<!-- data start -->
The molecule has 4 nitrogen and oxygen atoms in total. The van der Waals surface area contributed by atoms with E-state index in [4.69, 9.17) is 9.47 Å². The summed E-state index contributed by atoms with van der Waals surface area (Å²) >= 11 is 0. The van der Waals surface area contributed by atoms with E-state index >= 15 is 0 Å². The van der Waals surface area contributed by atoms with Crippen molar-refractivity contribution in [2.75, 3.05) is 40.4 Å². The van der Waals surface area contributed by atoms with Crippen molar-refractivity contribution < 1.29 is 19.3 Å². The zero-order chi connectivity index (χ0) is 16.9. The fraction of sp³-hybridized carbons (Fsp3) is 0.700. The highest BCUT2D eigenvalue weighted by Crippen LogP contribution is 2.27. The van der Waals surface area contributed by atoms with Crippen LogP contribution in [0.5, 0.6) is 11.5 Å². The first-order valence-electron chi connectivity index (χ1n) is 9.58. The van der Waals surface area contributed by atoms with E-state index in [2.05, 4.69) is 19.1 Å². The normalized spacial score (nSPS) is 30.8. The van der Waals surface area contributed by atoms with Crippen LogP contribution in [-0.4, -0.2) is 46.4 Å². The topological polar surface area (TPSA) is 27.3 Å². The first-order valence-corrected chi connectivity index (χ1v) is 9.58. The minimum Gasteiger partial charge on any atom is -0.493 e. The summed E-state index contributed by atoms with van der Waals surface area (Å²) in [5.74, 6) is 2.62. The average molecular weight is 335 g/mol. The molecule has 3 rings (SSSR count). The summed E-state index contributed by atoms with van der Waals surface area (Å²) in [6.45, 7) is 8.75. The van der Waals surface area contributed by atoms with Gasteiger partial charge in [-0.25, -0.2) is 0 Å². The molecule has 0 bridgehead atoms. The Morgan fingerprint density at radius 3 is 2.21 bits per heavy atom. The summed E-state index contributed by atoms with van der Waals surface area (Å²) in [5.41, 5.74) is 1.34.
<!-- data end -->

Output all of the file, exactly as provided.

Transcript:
The molecule has 4 nitrogen and oxygen atoms in total. The van der Waals surface area contributed by atoms with E-state index in [4.69, 9.17) is 9.47 Å². The summed E-state index contributed by atoms with van der Waals surface area (Å²) >= 11 is 0. The van der Waals surface area contributed by atoms with E-state index >= 15 is 0 Å². The van der Waals surface area contributed by atoms with Crippen molar-refractivity contribution in [2.75, 3.05) is 40.4 Å². The van der Waals surface area contributed by atoms with Crippen molar-refractivity contribution < 1.29 is 19.3 Å². The zero-order chi connectivity index (χ0) is 16.9. The fraction of sp³-hybridized carbons (Fsp3) is 0.700. The highest BCUT2D eigenvalue weighted by Crippen LogP contribution is 2.27. The van der Waals surface area contributed by atoms with Crippen LogP contribution in [0.5, 0.6) is 11.5 Å². The first-order valence-electron chi connectivity index (χ1n) is 9.58. The van der Waals surface area contributed by atoms with E-state index in [2.05, 4.69) is 19.1 Å². The normalized spacial score (nSPS) is 30.8. The van der Waals surface area contributed by atoms with Crippen LogP contribution in [-0.4, -0.2) is 46.4 Å². The topological polar surface area (TPSA) is 27.3 Å². The first-order valence-corrected chi connectivity index (χ1v) is 9.58. The minimum Gasteiger partial charge on any atom is -0.493 e. The summed E-state index contributed by atoms with van der Waals surface area (Å²) in [5.74, 6) is 2.62. The average molecular weight is 335 g/mol. The molecule has 3 rings (SSSR count). The summed E-state index contributed by atoms with van der Waals surface area (Å²) in [6.45, 7) is 8.75. The van der Waals surface area contributed by atoms with Gasteiger partial charge in [-0.25, -0.2) is 0 Å². The molecule has 0 bridgehead atoms. The Morgan fingerprint density at radius 3 is 2.21 bits per heavy atom. The summed E-state index contributed by atoms with van der Waals surface area (Å²) in [5.41, 5.74) is 1.34.